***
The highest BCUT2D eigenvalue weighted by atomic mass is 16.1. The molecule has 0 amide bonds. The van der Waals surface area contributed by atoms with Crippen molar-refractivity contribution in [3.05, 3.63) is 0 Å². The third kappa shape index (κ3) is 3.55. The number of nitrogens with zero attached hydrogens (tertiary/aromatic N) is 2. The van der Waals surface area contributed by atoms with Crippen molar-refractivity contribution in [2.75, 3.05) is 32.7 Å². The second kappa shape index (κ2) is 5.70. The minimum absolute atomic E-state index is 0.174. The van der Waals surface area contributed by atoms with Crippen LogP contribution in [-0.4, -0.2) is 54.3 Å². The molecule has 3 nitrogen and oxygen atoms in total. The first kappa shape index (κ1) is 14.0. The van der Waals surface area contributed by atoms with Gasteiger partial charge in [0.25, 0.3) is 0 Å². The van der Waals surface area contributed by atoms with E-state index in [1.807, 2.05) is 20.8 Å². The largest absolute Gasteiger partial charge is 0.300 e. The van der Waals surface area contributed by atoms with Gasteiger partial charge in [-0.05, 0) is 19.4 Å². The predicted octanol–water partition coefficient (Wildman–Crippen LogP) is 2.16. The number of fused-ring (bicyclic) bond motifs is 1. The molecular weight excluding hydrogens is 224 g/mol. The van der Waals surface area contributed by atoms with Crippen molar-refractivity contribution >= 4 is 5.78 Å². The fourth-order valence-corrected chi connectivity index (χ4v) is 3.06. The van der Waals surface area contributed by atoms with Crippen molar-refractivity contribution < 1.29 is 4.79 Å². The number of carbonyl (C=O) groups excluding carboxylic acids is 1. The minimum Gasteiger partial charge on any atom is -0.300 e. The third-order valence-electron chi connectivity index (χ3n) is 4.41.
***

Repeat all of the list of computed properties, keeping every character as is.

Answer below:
The highest BCUT2D eigenvalue weighted by atomic mass is 16.1. The molecule has 0 amide bonds. The van der Waals surface area contributed by atoms with Crippen molar-refractivity contribution in [3.05, 3.63) is 0 Å². The third kappa shape index (κ3) is 3.55. The number of nitrogens with zero attached hydrogens (tertiary/aromatic N) is 2. The van der Waals surface area contributed by atoms with Crippen molar-refractivity contribution in [2.75, 3.05) is 32.7 Å². The second kappa shape index (κ2) is 5.70. The minimum absolute atomic E-state index is 0.174. The van der Waals surface area contributed by atoms with Crippen LogP contribution in [-0.4, -0.2) is 54.3 Å². The molecule has 3 nitrogen and oxygen atoms in total. The first kappa shape index (κ1) is 14.0. The van der Waals surface area contributed by atoms with Gasteiger partial charge in [0.25, 0.3) is 0 Å². The van der Waals surface area contributed by atoms with E-state index in [1.807, 2.05) is 20.8 Å². The largest absolute Gasteiger partial charge is 0.300 e. The van der Waals surface area contributed by atoms with Gasteiger partial charge in [-0.05, 0) is 19.4 Å². The predicted octanol–water partition coefficient (Wildman–Crippen LogP) is 2.16. The number of fused-ring (bicyclic) bond motifs is 1. The molecular weight excluding hydrogens is 224 g/mol. The van der Waals surface area contributed by atoms with Crippen molar-refractivity contribution >= 4 is 5.78 Å². The fourth-order valence-corrected chi connectivity index (χ4v) is 3.06. The van der Waals surface area contributed by atoms with Crippen molar-refractivity contribution < 1.29 is 4.79 Å². The number of carbonyl (C=O) groups excluding carboxylic acids is 1. The minimum Gasteiger partial charge on any atom is -0.300 e. The third-order valence-electron chi connectivity index (χ3n) is 4.41.